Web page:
Traditional Japanese fare and energetic sushi masters keep Rumble Fish packed to the gills
I certainly have my own list of favorite Japanese dishes, but I task myself to experience new ones as well. Such was the case during a recent dinner at Scotts Valley's Rumble Fish.
For starters, the Goa-Ae ($4.95) was a hillock of wilted spinach flavored with a generous amount of coarse, nutty sesame seed paste. A thin slice of tender beef with the flavor of skirt steak was rolled around a spear of asparagus, thin julienne of carrots and red cabbage, and cut sushi roll style.
This Asparagus Beef ($7.95) appetizer was covered with sauce; dark and thick like teriyaki but savory.
My date for the evening, my son, once a boy who considered calamari the only edible seafood, has returned from university and SoCal with a fine appreciation of sushi. Dragon Rolls always sound appealing, but they are topped with freshwater eel known as unagi, which are unsustainably farmed. My son and I opted instead for the Lion King ($11.95). A California Roll stuffed with buttery avocado was draped with slices of salmon, baked, and then drizzled with sweetened aioli and topped with iridescent orange tobiko roe which crunched brightly in the mouth. Miso soup at the ideal temperature bore a rich bonito flavor.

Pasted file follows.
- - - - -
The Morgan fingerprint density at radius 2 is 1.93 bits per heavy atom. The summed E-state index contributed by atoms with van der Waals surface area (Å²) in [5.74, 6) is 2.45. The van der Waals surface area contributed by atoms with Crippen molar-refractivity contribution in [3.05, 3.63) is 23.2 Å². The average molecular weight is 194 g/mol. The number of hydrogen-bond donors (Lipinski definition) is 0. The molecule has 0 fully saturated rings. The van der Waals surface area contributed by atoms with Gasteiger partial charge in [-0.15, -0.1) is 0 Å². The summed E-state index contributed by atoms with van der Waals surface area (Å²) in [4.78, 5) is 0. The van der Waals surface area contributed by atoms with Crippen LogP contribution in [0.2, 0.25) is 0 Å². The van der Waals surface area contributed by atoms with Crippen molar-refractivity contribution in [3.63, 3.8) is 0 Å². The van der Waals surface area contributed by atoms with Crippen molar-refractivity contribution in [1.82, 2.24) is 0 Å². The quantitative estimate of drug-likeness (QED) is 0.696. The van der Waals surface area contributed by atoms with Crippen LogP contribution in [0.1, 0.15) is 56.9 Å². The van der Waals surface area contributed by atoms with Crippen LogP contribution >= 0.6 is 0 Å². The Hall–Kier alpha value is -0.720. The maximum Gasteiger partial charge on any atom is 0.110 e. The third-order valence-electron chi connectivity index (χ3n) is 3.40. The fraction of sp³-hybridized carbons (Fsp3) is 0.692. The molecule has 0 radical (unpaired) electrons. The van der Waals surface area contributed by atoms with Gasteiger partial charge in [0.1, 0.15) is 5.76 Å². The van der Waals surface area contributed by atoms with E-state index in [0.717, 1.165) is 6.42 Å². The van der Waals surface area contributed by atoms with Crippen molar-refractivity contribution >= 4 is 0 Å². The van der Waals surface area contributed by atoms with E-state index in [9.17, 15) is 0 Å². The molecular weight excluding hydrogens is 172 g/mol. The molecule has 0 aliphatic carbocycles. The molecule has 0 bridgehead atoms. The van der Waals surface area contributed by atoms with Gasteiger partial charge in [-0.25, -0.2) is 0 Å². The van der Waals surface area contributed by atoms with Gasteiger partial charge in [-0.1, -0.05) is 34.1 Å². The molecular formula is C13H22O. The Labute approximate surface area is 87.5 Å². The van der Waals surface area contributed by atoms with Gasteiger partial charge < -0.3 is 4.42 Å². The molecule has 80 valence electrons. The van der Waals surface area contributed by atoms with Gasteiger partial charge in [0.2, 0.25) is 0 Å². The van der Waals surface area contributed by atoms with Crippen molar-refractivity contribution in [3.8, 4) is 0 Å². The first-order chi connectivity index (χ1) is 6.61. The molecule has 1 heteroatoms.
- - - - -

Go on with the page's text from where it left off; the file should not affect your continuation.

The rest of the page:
We also shared a two-item dinner combo ($14.95), which was served not in a box, but arranged artfully on a large plate with numerous surprises, including fresh fruit, pickled daikon radish, a scoop of potato salad with plump peas, and koroke, a panko-breaded and fried mashed potato croquette.
Tender slices of grilled rib-eye steak were topped with teriyaki sauce that wasn't over-sweetened, but had a syrupy consistency which clung to the meat.
Shioyaki is a cooking method that coats the skin of a fish with salt before grilling. At Rumble Fish they apply this technique to salmon and mackerel. I chose the latter, a large white fillet, grill-marked on both sides. A perfect faint saltiness had penetrated the firm, boneless flesh.
Rumble Fish, 4727 Scotts Valley Drive, Scotts Valley, 440-9240. Beer and wine. Serving lunch daily 11:30 a.m. until 2:30 p.m., and dinner from 5 p.m. until 9:30. Open all day Saturday.
Capture a moment in spring with a gourmet box lunch and a visit to the secret gardens of Bonny Doon.
On the weekend of May 21 and 22 homeowners invite you into their living sanctuaries to enjoy ponds, rose gardens and chicken coops. The $20 admission benefits Bonny Doon Elementary School.
Box lunches, prepared by Bonny Doon Catering are not included in the price, but will be available at the school. Tickets are on sale at local nurseries or on the days of the event at Bonny Doon Elementary School.
The Hidden Gardens of Bonny Doon, Saturday, May 21 and Sunday May 22, 10 a.m. to 4 p.m. at Bonny Doon Elementary School, 1492 Pine Flat Road, Santa Cruz, 469-0688 or 423-7728. Admission $20. Visit bonnydoonartandwinefestival.com.
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